Bitcoin part 5: More Cryptography

Let’s see if we can get this train of thought back on the rails.

A previous installment introduced one-way functions and trapdoor one-way functions. Make sure you have internalized that because this will build on it.

One-way functions have many uses, and I want to discuss a few, starting with a simple example. Suppose you and I want to bet on a coin toss. You will guess “heads” or “tails”; I will flip the coin; if you guess right, you win $1; if you guess wrong, you lose $1.

Oh, one more thing: We will play this game over the phone.

Ready? Go.

“Heads.”

“Sorry, it was tails. You lose. Try again.”

“Tails.”

“Oh, sorry, that time it was heads. You lose. Try again.”

After you lose like this a few hundred times in a row, you start to get suspicious.

Is it possible for two untrustworthy people, like you and me, to play this game fairly? By the power of the one-way function, it is! Here is how. First, we agree on a one-way function f. Then I flip a coin. If the coin lands “tails”, I pick a big even number. If it lands “heads”, I pick a big odd number. Call that number x. Then I compute y=f(x) and tell you y. Then you guess “heads” or “tails”. Then, finally, I reveal x.

Since you cannot invert f(x), you have no idea whether x is even or odd at the time you make your guess. And since I cannot invert f either, you can check the x I revealed simply by confirming that f(x)=y. Thus we have flipped a coin over the phone fairly, even if both of us would rather cheat.

A sequence of steps like these — composing cryptographic primitives (like one-way functions) to achieve a more complex result — is called a cryptographic protocol.

This example demonstrates something very important: Even if you are smart — actually, especially if you are smart — you almost certainly should not attempt to design your own cryptographic protocols. The one I just gave fails in at least two ways. Can you spot them?

First, the definition of “one-way function” says it is hard to go from f(x) back to x. It does not say that it is hard to tell whether x is even or odd. So this is a potential avenue for you to cheat.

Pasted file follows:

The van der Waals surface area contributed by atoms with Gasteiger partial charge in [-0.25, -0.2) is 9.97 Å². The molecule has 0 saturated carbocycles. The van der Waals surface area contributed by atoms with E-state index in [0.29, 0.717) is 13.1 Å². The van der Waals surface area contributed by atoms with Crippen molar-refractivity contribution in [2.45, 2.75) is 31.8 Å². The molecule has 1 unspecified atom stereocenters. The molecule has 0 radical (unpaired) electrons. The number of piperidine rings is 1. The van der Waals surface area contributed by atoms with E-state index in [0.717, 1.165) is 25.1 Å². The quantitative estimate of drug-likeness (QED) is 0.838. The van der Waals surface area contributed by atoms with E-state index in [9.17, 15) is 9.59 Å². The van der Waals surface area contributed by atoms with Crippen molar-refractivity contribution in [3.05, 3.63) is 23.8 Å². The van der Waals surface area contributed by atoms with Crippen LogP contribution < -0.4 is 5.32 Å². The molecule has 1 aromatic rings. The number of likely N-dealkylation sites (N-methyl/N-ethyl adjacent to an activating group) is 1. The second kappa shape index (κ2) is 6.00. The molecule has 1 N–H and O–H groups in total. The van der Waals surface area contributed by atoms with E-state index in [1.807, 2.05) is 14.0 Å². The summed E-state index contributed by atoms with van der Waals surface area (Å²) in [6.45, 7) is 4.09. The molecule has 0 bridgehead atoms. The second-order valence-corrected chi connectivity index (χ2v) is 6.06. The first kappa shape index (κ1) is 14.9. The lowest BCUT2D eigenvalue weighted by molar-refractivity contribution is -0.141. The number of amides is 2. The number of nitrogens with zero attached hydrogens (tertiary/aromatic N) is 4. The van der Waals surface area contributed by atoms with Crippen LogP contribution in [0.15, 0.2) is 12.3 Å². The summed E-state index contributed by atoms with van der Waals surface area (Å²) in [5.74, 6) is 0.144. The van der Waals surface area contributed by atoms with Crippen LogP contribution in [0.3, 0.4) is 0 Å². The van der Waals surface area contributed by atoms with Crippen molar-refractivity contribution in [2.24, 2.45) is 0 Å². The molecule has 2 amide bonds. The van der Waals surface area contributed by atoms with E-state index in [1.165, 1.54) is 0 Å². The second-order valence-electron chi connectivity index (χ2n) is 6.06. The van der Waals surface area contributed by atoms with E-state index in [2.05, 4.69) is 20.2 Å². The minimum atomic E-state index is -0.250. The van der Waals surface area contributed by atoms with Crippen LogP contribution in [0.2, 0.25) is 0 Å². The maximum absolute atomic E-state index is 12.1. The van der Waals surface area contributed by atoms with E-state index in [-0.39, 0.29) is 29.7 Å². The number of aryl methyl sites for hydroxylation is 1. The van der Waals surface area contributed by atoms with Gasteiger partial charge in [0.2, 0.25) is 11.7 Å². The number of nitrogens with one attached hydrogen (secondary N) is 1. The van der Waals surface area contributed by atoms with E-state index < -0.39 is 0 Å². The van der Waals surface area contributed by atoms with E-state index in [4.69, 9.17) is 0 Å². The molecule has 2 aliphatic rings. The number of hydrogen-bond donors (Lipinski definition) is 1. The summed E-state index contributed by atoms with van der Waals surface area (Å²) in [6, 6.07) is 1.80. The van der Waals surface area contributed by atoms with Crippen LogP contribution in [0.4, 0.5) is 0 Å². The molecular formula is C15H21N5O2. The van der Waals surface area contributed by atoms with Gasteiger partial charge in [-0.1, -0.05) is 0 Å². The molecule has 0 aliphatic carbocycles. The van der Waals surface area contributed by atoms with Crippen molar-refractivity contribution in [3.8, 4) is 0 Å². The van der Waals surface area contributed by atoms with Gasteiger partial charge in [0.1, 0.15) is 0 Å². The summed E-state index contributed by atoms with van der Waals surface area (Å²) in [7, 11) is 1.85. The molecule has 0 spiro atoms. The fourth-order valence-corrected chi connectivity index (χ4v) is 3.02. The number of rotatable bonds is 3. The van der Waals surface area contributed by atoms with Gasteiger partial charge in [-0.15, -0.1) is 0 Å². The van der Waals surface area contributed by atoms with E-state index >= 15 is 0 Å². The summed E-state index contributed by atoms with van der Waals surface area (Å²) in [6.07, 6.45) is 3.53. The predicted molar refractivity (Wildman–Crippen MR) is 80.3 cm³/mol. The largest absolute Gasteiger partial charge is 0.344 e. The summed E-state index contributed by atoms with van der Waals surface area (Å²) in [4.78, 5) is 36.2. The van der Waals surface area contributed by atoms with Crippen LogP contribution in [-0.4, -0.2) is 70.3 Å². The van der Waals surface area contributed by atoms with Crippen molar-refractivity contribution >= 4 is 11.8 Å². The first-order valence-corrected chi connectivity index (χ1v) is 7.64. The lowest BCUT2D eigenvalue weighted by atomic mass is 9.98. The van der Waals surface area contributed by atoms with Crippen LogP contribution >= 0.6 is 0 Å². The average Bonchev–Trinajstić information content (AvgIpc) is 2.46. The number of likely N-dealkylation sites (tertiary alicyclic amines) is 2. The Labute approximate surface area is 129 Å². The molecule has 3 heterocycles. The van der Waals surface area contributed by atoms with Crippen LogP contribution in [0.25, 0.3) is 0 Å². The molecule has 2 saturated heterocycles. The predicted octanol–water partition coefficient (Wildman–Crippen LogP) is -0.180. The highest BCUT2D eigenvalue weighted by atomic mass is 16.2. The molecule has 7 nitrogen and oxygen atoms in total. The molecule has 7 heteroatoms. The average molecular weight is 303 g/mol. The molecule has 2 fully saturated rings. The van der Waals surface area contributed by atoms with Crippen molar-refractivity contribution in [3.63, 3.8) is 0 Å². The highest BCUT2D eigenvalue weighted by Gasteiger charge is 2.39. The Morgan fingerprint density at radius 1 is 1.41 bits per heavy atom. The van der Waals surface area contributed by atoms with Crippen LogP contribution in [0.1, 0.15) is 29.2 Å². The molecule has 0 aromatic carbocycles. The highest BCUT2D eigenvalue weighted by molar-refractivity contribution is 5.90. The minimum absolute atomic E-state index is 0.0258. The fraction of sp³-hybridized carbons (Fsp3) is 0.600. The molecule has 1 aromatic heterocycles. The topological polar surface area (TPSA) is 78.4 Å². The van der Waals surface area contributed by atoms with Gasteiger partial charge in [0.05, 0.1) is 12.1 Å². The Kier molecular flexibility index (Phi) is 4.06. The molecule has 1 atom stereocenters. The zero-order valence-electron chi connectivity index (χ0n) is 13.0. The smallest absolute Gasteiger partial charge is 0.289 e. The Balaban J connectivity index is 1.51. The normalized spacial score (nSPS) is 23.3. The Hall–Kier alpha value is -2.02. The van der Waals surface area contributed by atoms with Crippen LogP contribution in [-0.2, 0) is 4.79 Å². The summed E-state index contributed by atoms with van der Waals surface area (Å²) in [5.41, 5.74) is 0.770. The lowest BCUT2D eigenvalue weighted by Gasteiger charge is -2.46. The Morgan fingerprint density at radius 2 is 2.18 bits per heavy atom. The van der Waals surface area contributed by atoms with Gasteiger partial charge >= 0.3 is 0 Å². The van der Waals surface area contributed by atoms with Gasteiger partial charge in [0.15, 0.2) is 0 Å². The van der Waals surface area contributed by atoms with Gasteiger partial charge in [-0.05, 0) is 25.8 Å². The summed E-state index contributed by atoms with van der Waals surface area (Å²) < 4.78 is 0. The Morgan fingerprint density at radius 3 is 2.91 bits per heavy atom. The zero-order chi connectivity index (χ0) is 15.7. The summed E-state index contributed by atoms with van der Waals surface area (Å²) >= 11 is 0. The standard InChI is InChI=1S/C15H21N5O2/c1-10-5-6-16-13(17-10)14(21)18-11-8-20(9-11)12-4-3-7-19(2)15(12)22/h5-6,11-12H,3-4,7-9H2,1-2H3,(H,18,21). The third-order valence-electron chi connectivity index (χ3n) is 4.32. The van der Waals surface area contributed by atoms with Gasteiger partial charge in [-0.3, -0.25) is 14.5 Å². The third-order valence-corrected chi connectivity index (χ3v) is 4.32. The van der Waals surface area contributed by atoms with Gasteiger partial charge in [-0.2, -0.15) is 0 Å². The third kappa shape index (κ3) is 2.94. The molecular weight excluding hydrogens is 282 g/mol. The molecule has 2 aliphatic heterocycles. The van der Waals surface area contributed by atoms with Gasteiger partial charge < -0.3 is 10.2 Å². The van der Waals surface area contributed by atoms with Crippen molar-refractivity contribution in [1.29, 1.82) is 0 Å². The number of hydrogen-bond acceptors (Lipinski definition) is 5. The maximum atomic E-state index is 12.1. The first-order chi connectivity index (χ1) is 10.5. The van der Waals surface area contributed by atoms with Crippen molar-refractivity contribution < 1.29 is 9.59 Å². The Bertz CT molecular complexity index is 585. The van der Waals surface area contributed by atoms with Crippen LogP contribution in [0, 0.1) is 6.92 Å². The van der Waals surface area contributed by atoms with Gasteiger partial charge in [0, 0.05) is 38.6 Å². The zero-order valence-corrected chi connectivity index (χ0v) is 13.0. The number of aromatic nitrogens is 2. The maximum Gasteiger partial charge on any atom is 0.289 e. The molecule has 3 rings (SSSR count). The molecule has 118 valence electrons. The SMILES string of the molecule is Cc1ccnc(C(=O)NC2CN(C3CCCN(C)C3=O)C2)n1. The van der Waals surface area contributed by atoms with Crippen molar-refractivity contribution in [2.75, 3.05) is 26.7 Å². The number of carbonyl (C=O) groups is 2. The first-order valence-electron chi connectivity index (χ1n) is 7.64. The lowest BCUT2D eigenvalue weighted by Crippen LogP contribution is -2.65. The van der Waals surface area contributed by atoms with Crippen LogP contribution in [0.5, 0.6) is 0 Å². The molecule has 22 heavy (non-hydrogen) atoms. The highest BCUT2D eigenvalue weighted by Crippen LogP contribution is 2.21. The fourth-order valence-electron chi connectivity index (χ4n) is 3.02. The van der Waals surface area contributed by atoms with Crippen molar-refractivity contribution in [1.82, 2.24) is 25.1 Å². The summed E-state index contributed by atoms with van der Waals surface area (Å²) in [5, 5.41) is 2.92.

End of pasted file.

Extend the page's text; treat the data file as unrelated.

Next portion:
Second, even if it is hard to find x given f(x), maybe I can somehow find two numbers x and x' such that x is even, x' is odd, and f(x) = f(x'). If you guess “heads”, I can claim my number was x. If you guess “tails”, I can claim my number was x'. So this is a potential avenue for me to cheat.

The point is that designing cryptographic protocols is subtle. To do it right, you have to understand completely the guarantees made by your cryptographic primitives, and then you have to compose those primitives in provably correct ways. Bitcoin’s designer (designers?) did a pretty good job on this score.

Anyway, to flip a coin by phone — or to design Bitcoin — you want something a little stronger than a one-way function. That something is called a cryptographic hash function.

Definition: A hash function is a function that accepts any number as input and maps it to a limited range of outputs. For example, taking the remainder of a number when divided by 12 is a simple hash function; it maps any number to a value in the range 0 to 11. The output of a hash function is called the hash of the input.

Definition: A collision for a hash function f is a pair of values having the same hash; that is, two distinct x and x' such that f(x) = f(x').

Definition: A cryptographic hash function f is a hash function with two additional properties. First, it is a one-way function. Second, finding any collision for f is hard, in the sense that you have to get very lucky or take a very long time. Note that, among other things, this implies the range of f is much, much bigger than 0 to 11. We will see examples later.

The coin-flipping protocol above works if f is a cryptographic hash function, and if it is hard to determine, from f(x), whether x is even. (Eliminating that last criterion is tricky, I think, and takes us into the realm of “hard-core predicates”, “semantic security”, and “random oracles”. To be perfectly frank, this pushes the envelope of my own knowledge. Like I said, do not attempt to invent your own cryptographic protocols; use somebody else’s instead.)

Hm. I guess I did not quite get back on track. But I came close, since the above is related to how Bitcoin addresses work.

Also, the main point here was to introduce the concept “cryptographic hash function”. (If you have any cryptographer friends, go up to them and say “today I learned that a cryptographic hash is just a collision-resistant one-way function”.) It is impossible to overstate how fundamental this gadget is to Bitcoin’s operation. If I failed to motivate and/or explain it clearly, let me know.

Next up: Digital signatures, a.k.a. even more cryptography. I apologize in advance.

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